2. The method of claim 1, further comprising:
monitoring performance of a software system;
collecting and storing performance data for the software system based on the monitoring, the stored performance data is the data group;
determining that a condition exists in the software system based on the monitoring;
pre-populating the natural language expression based on the determined condition existing in the software system; and
displaying the pre-populated natural language expression in the user interface prior to the receiving the first input.
3. The method of claim 1, further comprising:
monitoring performance of a software system; and
collecting and storing performance data of the software system based on the monitoring, the stored performance data is the data group.
4. The method of claim 1, further comprising:
instrumenting object code of a software application to add probes and an agent to the software application;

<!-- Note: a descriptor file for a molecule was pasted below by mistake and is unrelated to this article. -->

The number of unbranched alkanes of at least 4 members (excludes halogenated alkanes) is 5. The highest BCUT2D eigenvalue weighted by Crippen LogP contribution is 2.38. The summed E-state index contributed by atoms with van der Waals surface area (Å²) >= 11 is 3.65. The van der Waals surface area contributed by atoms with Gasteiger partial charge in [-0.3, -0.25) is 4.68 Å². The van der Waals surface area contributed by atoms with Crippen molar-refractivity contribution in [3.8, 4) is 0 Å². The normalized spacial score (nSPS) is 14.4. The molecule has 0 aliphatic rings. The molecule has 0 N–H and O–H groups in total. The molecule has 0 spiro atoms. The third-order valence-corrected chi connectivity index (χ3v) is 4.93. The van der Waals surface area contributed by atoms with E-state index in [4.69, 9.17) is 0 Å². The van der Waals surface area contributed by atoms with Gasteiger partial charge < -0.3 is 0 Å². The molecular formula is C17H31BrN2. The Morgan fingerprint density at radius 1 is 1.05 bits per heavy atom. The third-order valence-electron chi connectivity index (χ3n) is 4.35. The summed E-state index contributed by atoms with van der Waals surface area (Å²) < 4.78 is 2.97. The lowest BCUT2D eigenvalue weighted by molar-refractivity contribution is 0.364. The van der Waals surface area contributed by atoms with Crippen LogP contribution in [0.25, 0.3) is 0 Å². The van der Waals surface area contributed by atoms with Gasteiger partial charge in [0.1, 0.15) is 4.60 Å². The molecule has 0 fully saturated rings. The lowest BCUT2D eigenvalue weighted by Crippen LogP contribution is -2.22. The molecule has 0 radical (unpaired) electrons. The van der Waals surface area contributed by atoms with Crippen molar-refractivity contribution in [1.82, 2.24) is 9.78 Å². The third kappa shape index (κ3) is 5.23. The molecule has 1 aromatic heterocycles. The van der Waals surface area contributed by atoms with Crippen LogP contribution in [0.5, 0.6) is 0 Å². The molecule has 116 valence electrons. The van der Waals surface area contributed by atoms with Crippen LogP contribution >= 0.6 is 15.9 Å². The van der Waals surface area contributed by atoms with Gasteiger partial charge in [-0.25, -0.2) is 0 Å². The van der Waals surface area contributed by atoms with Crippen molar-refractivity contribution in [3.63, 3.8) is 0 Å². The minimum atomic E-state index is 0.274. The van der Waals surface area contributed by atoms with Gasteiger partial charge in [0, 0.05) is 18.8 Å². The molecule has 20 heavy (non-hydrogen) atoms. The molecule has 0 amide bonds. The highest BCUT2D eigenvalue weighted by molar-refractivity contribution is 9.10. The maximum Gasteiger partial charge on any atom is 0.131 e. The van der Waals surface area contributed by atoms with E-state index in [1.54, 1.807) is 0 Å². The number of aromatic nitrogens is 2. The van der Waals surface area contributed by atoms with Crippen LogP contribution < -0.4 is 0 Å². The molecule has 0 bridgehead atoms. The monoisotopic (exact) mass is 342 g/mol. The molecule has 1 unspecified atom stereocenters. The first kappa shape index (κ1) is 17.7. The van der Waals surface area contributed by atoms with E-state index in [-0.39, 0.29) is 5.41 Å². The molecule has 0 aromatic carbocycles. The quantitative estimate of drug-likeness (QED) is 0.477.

monitoring performance of the software application using the probes and agent; and
collecting performance data for the application from the probes and storing the collected performance data, the stored performance data is the data group.
5. The method of claim 1, wherein:
the reporting the subset of the data group includes displaying the subset of the data group on a display device associated with the computing device.
6. The method of claim 1, wherein:
the receiving the second input at the user interface for the second field of the natural language expression includes receiving a choice from a menu of the options for the second field.